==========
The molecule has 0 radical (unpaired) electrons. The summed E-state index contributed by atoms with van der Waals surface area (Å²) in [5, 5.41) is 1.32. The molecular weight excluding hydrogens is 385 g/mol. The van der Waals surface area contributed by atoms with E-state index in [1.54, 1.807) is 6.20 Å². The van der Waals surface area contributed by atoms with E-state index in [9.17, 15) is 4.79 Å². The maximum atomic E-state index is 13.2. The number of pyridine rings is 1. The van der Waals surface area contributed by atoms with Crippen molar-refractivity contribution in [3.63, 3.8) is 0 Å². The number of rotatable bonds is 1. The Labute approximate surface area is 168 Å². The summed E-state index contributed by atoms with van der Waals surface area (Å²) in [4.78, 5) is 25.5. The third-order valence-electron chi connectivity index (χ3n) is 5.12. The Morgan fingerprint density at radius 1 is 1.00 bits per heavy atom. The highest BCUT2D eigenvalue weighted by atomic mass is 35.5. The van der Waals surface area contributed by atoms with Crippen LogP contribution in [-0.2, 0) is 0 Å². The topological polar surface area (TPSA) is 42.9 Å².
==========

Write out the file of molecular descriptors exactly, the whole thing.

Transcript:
The molecule has 0 radical (unpaired) electrons. The summed E-state index contributed by atoms with van der Waals surface area (Å²) in [5, 5.41) is 1.32. The molecular weight excluding hydrogens is 385 g/mol. The van der Waals surface area contributed by atoms with E-state index in [1.54, 1.807) is 6.20 Å². The van der Waals surface area contributed by atoms with E-state index in [9.17, 15) is 4.79 Å². The maximum atomic E-state index is 13.2. The number of pyridine rings is 1. The van der Waals surface area contributed by atoms with Crippen molar-refractivity contribution in [3.63, 3.8) is 0 Å². The number of rotatable bonds is 1. The Labute approximate surface area is 168 Å². The summed E-state index contributed by atoms with van der Waals surface area (Å²) in [4.78, 5) is 25.5. The third-order valence-electron chi connectivity index (χ3n) is 5.12. The Morgan fingerprint density at radius 1 is 1.00 bits per heavy atom. The highest BCUT2D eigenvalue weighted by atomic mass is 35.5. The van der Waals surface area contributed by atoms with Crippen LogP contribution in [-0.2, 0) is 0 Å². The topological polar surface area (TPSA) is 42.9 Å².